Commoditisation leading to a shift in the Asian corporate banking competitive landscape
Macroeconomic volatility in Asia could actually be working to the advantage of the world’s biggest corporate banks. In times of market dislocation and stress, corporate executives are eager to rely on the expertise, capabilities and deep balance sheets of banks with networks that span not only the region, but the world.
Although competition in Asian corporate banking appears to be heating up, global banks still have some important advantages over regional and local players. Large Asian companies have always relied on global banks for expertise and reach into western markets, but as the US-China trade war and other developments cause disruptions, more companies are looking for advice and assistance within and across the Asian region itself.
In that capacity, the ‘global locals’ of Citi, HSBC and Standard Chartered Bank often are best positioned to deliver. But the other global banks are also benefiting from their ability to provide advice and support across a variety of Asian countries - including funding support.
“In the face macro changes and shifting supply chains, it makes sense for large Asian companies to turn to banks that span multiple Asian countries and with deep expertise in transaction banking and other key areas,” said Greenwich Associates head of Asia Pacific & Middle East, Gaurav Arora.
Despite any shifts in the competitive landscape, the list of 2020 Greenwich Share Leaders in Asian Corporate Banking is still topped by the global locals that have traditionally dominated this market.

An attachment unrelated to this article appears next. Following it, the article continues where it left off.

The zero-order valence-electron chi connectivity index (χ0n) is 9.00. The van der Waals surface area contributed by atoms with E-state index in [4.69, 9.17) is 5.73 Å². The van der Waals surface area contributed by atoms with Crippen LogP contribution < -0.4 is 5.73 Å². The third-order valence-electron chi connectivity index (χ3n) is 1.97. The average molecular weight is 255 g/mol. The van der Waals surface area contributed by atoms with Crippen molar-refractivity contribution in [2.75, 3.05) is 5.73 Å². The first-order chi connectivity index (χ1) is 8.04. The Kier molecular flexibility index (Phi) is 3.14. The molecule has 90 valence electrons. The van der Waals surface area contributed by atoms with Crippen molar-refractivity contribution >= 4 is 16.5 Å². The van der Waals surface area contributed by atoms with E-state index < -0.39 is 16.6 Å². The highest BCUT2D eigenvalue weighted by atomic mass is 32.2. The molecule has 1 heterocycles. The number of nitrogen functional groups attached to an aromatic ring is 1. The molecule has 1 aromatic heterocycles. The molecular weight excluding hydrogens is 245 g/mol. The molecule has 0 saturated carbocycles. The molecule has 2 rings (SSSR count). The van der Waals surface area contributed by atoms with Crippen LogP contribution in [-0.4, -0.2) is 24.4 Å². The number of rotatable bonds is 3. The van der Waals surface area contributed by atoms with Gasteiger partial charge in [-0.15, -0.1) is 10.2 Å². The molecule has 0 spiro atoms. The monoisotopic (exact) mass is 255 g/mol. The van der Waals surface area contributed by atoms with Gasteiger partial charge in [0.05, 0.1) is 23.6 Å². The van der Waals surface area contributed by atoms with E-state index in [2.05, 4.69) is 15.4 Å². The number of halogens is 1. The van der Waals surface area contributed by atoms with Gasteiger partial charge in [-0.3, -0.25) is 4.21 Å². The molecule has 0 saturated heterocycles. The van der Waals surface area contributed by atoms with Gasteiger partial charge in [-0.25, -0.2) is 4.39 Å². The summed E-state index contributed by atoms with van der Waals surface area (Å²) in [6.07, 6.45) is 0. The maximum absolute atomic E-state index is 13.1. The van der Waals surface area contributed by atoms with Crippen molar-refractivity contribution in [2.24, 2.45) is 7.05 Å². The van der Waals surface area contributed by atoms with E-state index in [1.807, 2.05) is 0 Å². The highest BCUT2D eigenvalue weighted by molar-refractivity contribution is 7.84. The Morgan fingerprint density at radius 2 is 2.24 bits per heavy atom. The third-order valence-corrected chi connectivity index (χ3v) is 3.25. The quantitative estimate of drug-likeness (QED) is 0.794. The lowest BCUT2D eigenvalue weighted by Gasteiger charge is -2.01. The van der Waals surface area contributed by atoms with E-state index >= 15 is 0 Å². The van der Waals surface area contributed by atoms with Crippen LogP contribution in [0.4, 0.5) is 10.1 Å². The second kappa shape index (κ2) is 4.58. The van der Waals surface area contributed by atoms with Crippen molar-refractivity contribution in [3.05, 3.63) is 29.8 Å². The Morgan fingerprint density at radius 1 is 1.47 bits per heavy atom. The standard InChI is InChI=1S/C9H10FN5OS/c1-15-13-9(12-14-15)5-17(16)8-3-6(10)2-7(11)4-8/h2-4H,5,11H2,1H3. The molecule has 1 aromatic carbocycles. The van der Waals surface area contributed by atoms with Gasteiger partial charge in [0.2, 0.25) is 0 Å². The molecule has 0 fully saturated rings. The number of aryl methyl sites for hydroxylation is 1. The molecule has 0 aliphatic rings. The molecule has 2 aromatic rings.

HSBC, which scores first in terms of market penetration, appears to be pivoting to an even greater strategic focus on Asia that is already paying off. Greenwich Associates expects that momentum to spread as the bank looks to diversify its franchise in the region by reducing its business concentration in Hong Kong and generating more revenues elsewhere in Asia.
Citi, which is tied for second with Standard Chartered, remains perhaps the region’s top bank when it comes to digital innovation, design and product capabilities in the critical world of cash management - a fact that helped it cement its leading position in that business in 2020. ANZ Bank continued its progress as a key ‘Asia network’ bank for Western multinationals and Asian corporates, retaining the crown of Greenwich Quality Leader. And while BNP Paribas is well-recognised for the strength of its trade and structured finance franchise, the bank has also stepped into the Top-5 space as a credible large corporate banking and cash management provider in Asia.
The report suggests that one bank to watch in the year to come is DBS Bank, which ranks fourth in market penetration but has generated significant momentum of its own, largely due to its big investments in technology. DBS Bank is building a strong suite of digital capabilities and is being recognised more and more often by Asian corporates for innovation and creativity.